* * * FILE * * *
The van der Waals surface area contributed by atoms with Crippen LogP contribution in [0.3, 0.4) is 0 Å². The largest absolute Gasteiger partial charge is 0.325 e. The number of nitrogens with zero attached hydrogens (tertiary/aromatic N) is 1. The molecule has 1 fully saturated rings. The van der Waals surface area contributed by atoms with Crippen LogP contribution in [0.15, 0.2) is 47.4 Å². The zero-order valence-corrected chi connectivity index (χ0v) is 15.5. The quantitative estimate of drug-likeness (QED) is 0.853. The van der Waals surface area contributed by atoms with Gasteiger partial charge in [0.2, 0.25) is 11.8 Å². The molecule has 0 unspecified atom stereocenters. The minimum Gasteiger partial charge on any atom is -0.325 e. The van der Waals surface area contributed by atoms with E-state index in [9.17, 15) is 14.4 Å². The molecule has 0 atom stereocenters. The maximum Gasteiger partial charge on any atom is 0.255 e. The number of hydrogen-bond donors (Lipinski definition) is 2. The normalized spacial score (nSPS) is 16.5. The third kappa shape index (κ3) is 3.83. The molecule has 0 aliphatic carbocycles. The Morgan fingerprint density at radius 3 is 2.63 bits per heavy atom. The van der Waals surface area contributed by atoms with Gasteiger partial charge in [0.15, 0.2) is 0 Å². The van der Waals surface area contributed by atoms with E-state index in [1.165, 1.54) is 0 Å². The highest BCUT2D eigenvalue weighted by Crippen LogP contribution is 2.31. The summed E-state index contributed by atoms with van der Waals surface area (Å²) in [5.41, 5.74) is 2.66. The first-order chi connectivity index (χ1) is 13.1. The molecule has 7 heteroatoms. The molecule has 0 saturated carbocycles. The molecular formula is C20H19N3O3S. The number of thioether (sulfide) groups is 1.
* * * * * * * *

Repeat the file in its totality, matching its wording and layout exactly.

The van der Waals surface area contributed by atoms with Crippen LogP contribution in [0.3, 0.4) is 0 Å². The largest absolute Gasteiger partial charge is 0.325 e. The number of nitrogens with zero attached hydrogens (tertiary/aromatic N) is 1. The molecule has 1 fully saturated rings. The van der Waals surface area contributed by atoms with Crippen LogP contribution in [0.15, 0.2) is 47.4 Å². The zero-order valence-corrected chi connectivity index (χ0v) is 15.5. The quantitative estimate of drug-likeness (QED) is 0.853. The van der Waals surface area contributed by atoms with Gasteiger partial charge in [0.2, 0.25) is 11.8 Å². The molecule has 0 unspecified atom stereocenters. The minimum Gasteiger partial charge on any atom is -0.325 e. The van der Waals surface area contributed by atoms with E-state index in [9.17, 15) is 14.4 Å². The molecule has 0 atom stereocenters. The maximum Gasteiger partial charge on any atom is 0.255 e. The number of hydrogen-bond donors (Lipinski definition) is 2. The normalized spacial score (nSPS) is 16.5. The third kappa shape index (κ3) is 3.83. The molecule has 0 aliphatic carbocycles. The Morgan fingerprint density at radius 3 is 2.63 bits per heavy atom. The van der Waals surface area contributed by atoms with Gasteiger partial charge in [0.15, 0.2) is 0 Å². The van der Waals surface area contributed by atoms with E-state index in [1.165, 1.54) is 0 Å². The highest BCUT2D eigenvalue weighted by Crippen LogP contribution is 2.31. The summed E-state index contributed by atoms with van der Waals surface area (Å²) in [5.41, 5.74) is 2.66. The first-order chi connectivity index (χ1) is 13.1. The molecule has 7 heteroatoms. The molecule has 0 saturated carbocycles. The molecular formula is C20H19N3O3S. The number of thioether (sulfide) groups is 1.